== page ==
VOL. 123 | NO. 155 | Friday, August 08, 2008
Small Business Owners Have Many Learning Options
By JOYCE M. ROSENBERG | AP Business Writer
NEW YORK (AP) - An entrepreneur who's mystified by accounting or putting a marketing plan together can get some help, and soon, with the arrival of the fall semester. Schools, colleges and universities around the country offer a variety of courses aimed at small business owners, and many cost little or nothing.
Some of the courses are given on campus, while others are online, and in most cases, they aren't part of a degree program. And there are plenty of learning opportunities beyond higher education - chambers of commerce and trade associations may also offer classes, and Web sites aimed at small business owners can help owners get at least a grounding in a variety of business topics.
Many who take courses became entrepreneurs after working for someone else for years. They have a great deal of knowledge about the services or products that are the heart of a business, but someone who spent 10 years in information technology often knows little about marketing, and someone who worked in a public relations agency usually finds accounting to be almost a foreign language.
How much money or time an owner wants to commit to learning depends on his or her educational needs, location, finances and schedule. Some decide to pursue MBAs on weekends, while others grab a quick three-hour class here or there to help them pick up the basics.
Dave Horsley had worked in the automotive industry before opening Horsley Hot Rods in Boise, Idaho, in early 2007, and found after starting the business that he needed marketing help. He was already working with a mentor through the Small Business Administration, learned about courses offered through the SBA-sponsored Small Business Development Center at Boise State University and decided to take a four-hour marketing class, "Six Steps to Massive Growth in Your Business." The tuition was $25.
"They talked a lot about different concepts in marketing, and a lot of what they talked about is what you envision your business to be going forward," Horsley said, adding that as a result of the course, "I've really seen that things weren't progressing or looking the way I'd envisioned them to be."
Small Business Development Centers often are operated out of colleges and universities and offer advice, training and assistance to small business owners. That includes courses on some of the essentials of running a business, and how-to courses on using business accounting software.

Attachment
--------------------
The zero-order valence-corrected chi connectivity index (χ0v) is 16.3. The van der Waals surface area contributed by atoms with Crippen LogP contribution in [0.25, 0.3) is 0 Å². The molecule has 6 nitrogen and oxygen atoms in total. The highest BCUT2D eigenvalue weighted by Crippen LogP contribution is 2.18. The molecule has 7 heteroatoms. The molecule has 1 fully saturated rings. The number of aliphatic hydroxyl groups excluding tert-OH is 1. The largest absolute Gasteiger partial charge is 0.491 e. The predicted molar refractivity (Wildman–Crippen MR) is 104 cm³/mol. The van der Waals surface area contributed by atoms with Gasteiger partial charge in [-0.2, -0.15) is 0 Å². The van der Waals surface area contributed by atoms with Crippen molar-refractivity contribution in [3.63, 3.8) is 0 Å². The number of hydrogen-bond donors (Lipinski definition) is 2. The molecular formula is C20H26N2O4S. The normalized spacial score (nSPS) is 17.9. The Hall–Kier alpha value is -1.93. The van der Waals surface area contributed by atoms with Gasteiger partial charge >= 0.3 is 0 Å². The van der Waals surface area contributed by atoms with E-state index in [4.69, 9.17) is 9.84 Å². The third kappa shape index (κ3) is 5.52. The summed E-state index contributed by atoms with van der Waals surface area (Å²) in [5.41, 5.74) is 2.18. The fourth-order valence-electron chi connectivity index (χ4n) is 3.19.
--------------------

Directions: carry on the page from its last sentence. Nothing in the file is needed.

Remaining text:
For example, the Georgia Small Business Development Center network has courses in a number of cities. Fees range from nothing to nearly $900. A 2½-hour class called "Starting Your Own Business" is $49, and "Writing an Effective Business Plan" runs two hours and costs the same.
The kinds of courses offered differ from one SBDC to another, but many do offer instruction on the basics of business finance and management as well as how to use accounting software such as QuickBooks.
SBDC locations can be found at the SBA Web site: www.sba.gov/aboutsba/sbaprograms/sbdc/index.html.
Many colleges and universities offer their own courses aimed at entrepreneurs and small business owners, either through special continuing education or extension programs, or by allowing non-degree students to take regular classes. These classes are likely to be more expensive, but they often last an entire semester.
New York University's School of Continuing and Professional Studies, for example, has a variety of courses in marketing, accounting, finance and management. Community colleges also may offer courses for business owners.
Many schools make it possible for small business owners hundreds or thousands of miles away to take courses online. The University of California, Los Angeles has an extension division with classes on business topics, and several can be taken online.
Courses can also be taken in nonacademic settings. And learning doesn't have to be something structured - it certainly can take place one-on-one, when an owner finds a mentor or seeks help from a counselor at organizations like SCORE.
SCORE matches retired executives and company owners with small business owners who are in need of advice or help. At www.score.org, an owner can ask for help on a very wide range of business areas. Topics can be general, such as marketing or accounting, or can pertain to specific industries.
SCORE's Web site also offers online learning, as does the SBA's. Some of these are primers, offering very bare-bones treatment of topics, but they can offer some owners at least a foundation in a specific area.
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